By D. Scott McLeod, PhD
Executive Director, MGH Aspire
This request sparked a bit of nostalgia. I warmly remember the board meetings of AANE and Elsa’s participation. I was not there from the absolute beginning of the organization, but I remember the issues and the passion of the people there to help understand and support those touched by Asperger Syndrome.Recently, I was asked to write a short note about Elsa Abele. Elsa was a speech and language pathologist and a pioneer in the field of social pragmatics, particularly as it relates to Asperger Syndrome, and in the creation of what is now called the Asperger / Autism Network (“AANE”), based in Watertown, Massachusetts. I am including my note below to share with the MGH Aspire community. We all need to know about her.
We have all come so far. I remember how hard it was to get one grocery store to agree to hire one person from our community. AANE has grown its programs and services immensely and now serves parts of New York. From the MGH Aspire perspective, we have grown from being a therapeutic summer camp to a program that provides direct services throughout the year to folks aged 4-40+ and indirect services in the forms of consultation and training to schools and employers. We now work with over 60 companies who not only provide internships and employment opportunities but also seek training, so they can be a truly neurodiverse company.
A parent recently let me know that she had never heard of Elsa. I guess I must have some Theory of Mind challenges of my own as I was shocked. How could anyone not know of Elsa! I know her well! As a speech and language pathologist, Elsa was one of the first to understand that “skill and drill” instruction has severe limitations in helping persons on the autism spectrum be able to transfer and generalize skills they were learning. She knew about the importance of learning in more naturalistic environments. She knew about the importance of being explicit about the context in which social interactions take place.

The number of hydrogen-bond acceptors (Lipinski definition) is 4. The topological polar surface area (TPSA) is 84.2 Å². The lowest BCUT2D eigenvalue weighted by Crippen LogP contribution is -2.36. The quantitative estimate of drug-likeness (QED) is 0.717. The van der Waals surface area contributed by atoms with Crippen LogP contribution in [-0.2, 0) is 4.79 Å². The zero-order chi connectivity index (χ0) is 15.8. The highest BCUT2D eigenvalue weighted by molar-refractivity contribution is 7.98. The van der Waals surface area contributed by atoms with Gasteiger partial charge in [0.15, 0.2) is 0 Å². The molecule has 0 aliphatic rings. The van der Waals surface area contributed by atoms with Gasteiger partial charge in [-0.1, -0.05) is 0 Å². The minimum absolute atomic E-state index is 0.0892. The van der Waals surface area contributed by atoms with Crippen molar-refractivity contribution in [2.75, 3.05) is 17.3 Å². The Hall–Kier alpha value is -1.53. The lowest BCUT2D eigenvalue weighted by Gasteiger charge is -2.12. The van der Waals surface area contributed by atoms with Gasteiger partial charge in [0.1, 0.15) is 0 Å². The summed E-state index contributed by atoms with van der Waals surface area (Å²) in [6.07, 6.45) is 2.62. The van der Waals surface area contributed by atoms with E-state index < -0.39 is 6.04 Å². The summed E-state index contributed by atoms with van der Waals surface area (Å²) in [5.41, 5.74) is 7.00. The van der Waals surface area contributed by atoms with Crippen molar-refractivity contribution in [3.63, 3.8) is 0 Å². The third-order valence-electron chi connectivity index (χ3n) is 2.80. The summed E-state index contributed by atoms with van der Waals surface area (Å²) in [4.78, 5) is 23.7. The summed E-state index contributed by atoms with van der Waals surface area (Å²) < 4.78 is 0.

There is a tremendous amount of work to be done yet still. However, the community of action and support is growing. It’s a great moment to recognize one of the true visionaries and masters of our field.
“Elsa Abele continues to come up in conversations about working with folks on the Autism Spectrum. She is like Madonna or Cher; only her first name is required for recognition. People tend to respond with a soft purr of “Awwww…” at mention of her name. The sentiment is of warmth and wisdom. It’s: “awwww…. She is the BEST.” I don’t know of anyone actually ever disagreeing with Elsa. She disarms you with her charm, charisma and intelligence.
One pearl of Elsa’s wisdom continues to resonate with me, staff and those with whom I work. She eloquently speaks about the hidden curriculum of social interaction and the inherent challenges. The simple intervention, yet pinpoint in its effectiveness, is to include “the purpose” when asking someone to do something as they may not naturally know the context or reasoning for the request. So, “please shake her hand” becomes “people expect a handshake when they first meet; they will experience pleasure and have a positive first impression of you; and, since you want her to hire you, you’ll want her to like you and feel good about you.” Humor is also a part of Elsa’s repertoire and she might add, “it’s a strange custom and I have no idea who created it; but it’s easier than hopping on one foot and shaking feet.”
Elsa is an icon in our world. The purpose of this brief note is to acknowledge my overwhelming gratitude to Elsa and her continued impact on my work.
Scott McLeod June 7, 2019”